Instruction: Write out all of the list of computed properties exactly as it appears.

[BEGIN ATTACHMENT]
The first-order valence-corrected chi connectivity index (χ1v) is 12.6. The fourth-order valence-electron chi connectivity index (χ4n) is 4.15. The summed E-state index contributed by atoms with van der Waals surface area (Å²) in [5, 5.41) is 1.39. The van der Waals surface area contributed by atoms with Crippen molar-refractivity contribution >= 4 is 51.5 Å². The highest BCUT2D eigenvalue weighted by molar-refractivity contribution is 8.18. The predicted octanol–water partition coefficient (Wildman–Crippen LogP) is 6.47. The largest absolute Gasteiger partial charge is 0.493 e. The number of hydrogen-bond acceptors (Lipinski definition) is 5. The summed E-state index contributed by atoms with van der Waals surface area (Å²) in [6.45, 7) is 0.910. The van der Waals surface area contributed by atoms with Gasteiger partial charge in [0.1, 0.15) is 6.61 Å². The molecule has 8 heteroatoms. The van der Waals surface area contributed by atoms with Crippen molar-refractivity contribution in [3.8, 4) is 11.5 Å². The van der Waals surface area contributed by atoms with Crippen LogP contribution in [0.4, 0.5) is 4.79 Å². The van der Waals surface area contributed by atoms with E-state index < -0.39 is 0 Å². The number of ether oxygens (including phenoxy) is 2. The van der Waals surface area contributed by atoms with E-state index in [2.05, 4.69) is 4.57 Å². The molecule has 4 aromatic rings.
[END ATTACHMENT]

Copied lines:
The first-order valence-corrected chi connectivity index (χ1v) is 12.6. The fourth-order valence-electron chi connectivity index (χ4n) is 4.15. The summed E-state index contributed by atoms with van der Waals surface area (Å²) in [5, 5.41) is 1.39. The van der Waals surface area contributed by atoms with Crippen molar-refractivity contribution >= 4 is 51.5 Å². The highest BCUT2D eigenvalue weighted by molar-refractivity contribution is 8.18. The predicted octanol–water partition coefficient (Wildman–Crippen LogP) is 6.47. The largest absolute Gasteiger partial charge is 0.493 e. The number of hydrogen-bond acceptors (Lipinski definition) is 5. The summed E-state index contributed by atoms with van der Waals surface area (Å²) in [6.45, 7) is 0.910. The van der Waals surface area contributed by atoms with Gasteiger partial charge in [0.1, 0.15) is 6.61 Å². The molecule has 8 heteroatoms. The van der Waals surface area contributed by atoms with Crippen molar-refractivity contribution in [3.8, 4) is 11.5 Å². The van der Waals surface area contributed by atoms with Crippen LogP contribution in [0.4, 0.5) is 4.79 Å². The van der Waals surface area contributed by atoms with E-state index < -0.39 is 0 Å². The number of ether oxygens (including phenoxy) is 2. The van der Waals surface area contributed by atoms with E-state index in [2.05, 4.69) is 4.57 Å². The molecule has 4 aromatic rings.